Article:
The notion of the store as a brand has arrived, and the concept is being driven by marketers at many retail companies.
But what are retail marketers up to? Trade observers and industry talk suggest today they are focused on frequent shopper card programs, co-marketing with manufacturers and micromarketing.
Results of a benchmark survey of retail marketing executives conducted by SN and the Market Research Department of Fairchild Publications indicate that the state of marketing among grocery retailers today is considerably less advanced than the popular rhetoric would indicate.
The survey findings suggest that supermarket commitment to retail marketing activities is moderate to high. However, self-rating of their priorities indicates that many chains remain mired in outdated perceptions about marketing's strategic role.
SN queried executives from the nation's top supermarket chains in a fax survey, conducted this summer. A total of 61 retail marketing executives responded, representing a total of 9,761 supermarkets, or nearly 33% of the industry.
A most striking finding ensued when these executives were asked how their companies rate the importance of a dozen retail marketing activities. At the top of their collective list, with a mean rating of 4.4 on a scale of 1 to 5, was obtaining manufacturer allowances. Micromarketing and frequent shopper card programs tied at the bottom, with mean ratings of 2.9.
In between are a host of marketing-related activities that are controlled to varying degrees by grocery marketing executives. Media advertising took a 4.3 rating, while store-brand programs and store circulars were tied at 4.1 (see accompanying chart).
Overall, the survey results suggest that while supermarket operators are beginning to forge more sophisticated marketing capabilities, the industry has a way to go before it attains parity with leading packaged goods suppliers in this area.
On another level, supermarkets seem to understand the strategic importance of a well-developed marketing capability. The indication is that they accord the marketing function high organizational status, with three in four marketing executives reporting directly to uppermost management.
More than half of the respondents, 53%, said they report to the president or chief executive officer. Another 21% report directly to the board of directors. The balance report to either a senior vice president of merchandising (11%), chief operating officer (5%) or other (21%).
Nevertheless, the survey results paint a picture of a marketing function at most supermarket chains that is only moderately dynamic.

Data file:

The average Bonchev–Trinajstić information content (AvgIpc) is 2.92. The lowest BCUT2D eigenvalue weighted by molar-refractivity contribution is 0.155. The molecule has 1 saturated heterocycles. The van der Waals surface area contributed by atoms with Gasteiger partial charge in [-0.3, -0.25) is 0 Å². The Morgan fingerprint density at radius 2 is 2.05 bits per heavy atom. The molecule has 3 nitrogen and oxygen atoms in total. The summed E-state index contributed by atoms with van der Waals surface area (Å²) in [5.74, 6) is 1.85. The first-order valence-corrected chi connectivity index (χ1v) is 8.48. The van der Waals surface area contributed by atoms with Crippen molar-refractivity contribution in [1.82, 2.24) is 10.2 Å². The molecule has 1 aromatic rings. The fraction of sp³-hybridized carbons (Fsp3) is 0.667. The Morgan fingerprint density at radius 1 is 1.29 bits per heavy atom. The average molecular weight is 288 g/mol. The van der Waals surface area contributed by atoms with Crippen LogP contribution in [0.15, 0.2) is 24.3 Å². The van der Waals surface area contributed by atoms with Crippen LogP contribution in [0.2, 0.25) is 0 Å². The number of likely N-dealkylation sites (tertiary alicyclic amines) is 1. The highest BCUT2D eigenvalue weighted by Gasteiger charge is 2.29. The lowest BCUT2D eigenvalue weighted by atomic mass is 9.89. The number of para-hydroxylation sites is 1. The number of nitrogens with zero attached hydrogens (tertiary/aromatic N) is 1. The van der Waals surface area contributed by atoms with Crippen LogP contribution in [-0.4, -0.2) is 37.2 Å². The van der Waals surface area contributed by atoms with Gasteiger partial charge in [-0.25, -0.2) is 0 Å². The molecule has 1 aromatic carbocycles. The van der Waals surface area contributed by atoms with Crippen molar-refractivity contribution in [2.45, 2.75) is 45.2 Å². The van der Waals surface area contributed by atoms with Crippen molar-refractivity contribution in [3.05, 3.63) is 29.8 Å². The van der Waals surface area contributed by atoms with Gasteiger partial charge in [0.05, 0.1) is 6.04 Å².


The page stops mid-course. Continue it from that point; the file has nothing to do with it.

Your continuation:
Tenures among marketing executives tend to be fairly long. Nearly half the respondents (48%) said they had been in their jobs for five years or more. Another 19% have put in three to five years in their current posts.
Their positions have been in existence even longer. Two-thirds (68%) of the marketing jobs have been in existence five years or more.
Supermarkets also tend to home-grow their marketing functions without much cross-pollination from other industries. Nearly two-thirds of respondents (64%) said they were promoted from within. The remainder (36%) arrived in their present positions from other companies -- primarily other retailers.
Retail marketing executives arrived at their present responsibilities from three main areas: other advertising/marketing jobs (27%), buying/merchandising functions (37%) and general management/store operations (36%).
Most retail marketing executives control budgets in several areas for their companies, the survey shows. Advertising and promotion topped the list, cited by 92% and 90% respectively.
More than two-thirds (69%) said they also control budgets for market research, while half (51%) cite developmental budgets as under their control. Spending for management training and data acquisition fell farther down the list, under the purview of 25% and 28% of respondents, respectively.
When asked to indicate their areas of responsibility, 82% of retail marketing executives cited in-store advertising media, leading the list. In a sign of progressive thinking, 81% said they are charged with building sales volume growth, 81% handle co-op advertising and 79% handle co-marketing.